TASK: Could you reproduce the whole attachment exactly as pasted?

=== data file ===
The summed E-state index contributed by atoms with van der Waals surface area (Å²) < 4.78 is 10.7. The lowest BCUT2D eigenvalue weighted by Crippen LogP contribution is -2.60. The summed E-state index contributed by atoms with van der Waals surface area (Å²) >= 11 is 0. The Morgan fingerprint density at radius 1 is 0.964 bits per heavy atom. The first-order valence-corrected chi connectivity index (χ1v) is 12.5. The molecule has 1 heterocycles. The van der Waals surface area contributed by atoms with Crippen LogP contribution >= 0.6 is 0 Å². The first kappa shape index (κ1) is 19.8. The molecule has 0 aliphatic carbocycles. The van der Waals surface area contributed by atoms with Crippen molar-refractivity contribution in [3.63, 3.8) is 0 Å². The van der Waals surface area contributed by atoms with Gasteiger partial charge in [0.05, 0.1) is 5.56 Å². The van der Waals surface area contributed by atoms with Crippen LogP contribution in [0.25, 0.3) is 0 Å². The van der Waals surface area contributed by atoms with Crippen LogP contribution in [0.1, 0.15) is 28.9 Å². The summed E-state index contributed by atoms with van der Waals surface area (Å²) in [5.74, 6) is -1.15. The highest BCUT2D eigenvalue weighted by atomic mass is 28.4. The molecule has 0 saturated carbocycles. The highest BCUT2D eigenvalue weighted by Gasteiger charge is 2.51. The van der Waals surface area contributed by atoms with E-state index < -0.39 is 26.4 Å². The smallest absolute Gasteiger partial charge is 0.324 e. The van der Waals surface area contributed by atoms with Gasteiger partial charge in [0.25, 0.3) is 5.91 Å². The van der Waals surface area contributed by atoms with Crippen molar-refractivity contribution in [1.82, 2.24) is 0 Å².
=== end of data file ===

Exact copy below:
The summed E-state index contributed by atoms with van der Waals surface area (Å²) < 4.78 is 10.7. The lowest BCUT2D eigenvalue weighted by Crippen LogP contribution is -2.60. The summed E-state index contributed by atoms with van der Waals surface area (Å²) >= 11 is 0. The Morgan fingerprint density at radius 1 is 0.964 bits per heavy atom. The first-order valence-corrected chi connectivity index (χ1v) is 12.5. The molecule has 1 heterocycles. The van der Waals surface area contributed by atoms with Crippen LogP contribution >= 0.6 is 0 Å². The first kappa shape index (κ1) is 19.8. The molecule has 0 aliphatic carbocycles. The van der Waals surface area contributed by atoms with Crippen molar-refractivity contribution in [3.63, 3.8) is 0 Å². The van der Waals surface area contributed by atoms with Gasteiger partial charge in [0.05, 0.1) is 5.56 Å². The van der Waals surface area contributed by atoms with Crippen LogP contribution in [0.25, 0.3) is 0 Å². The van der Waals surface area contributed by atoms with Crippen LogP contribution in [0.1, 0.15) is 28.9 Å². The summed E-state index contributed by atoms with van der Waals surface area (Å²) in [5.74, 6) is -1.15. The highest BCUT2D eigenvalue weighted by atomic mass is 28.4. The molecule has 0 saturated carbocycles. The highest BCUT2D eigenvalue weighted by Gasteiger charge is 2.51. The van der Waals surface area contributed by atoms with E-state index < -0.39 is 26.4 Å². The smallest absolute Gasteiger partial charge is 0.324 e. The van der Waals surface area contributed by atoms with Gasteiger partial charge in [0.25, 0.3) is 5.91 Å². The van der Waals surface area contributed by atoms with Crippen molar-refractivity contribution in [1.82, 2.24) is 0 Å².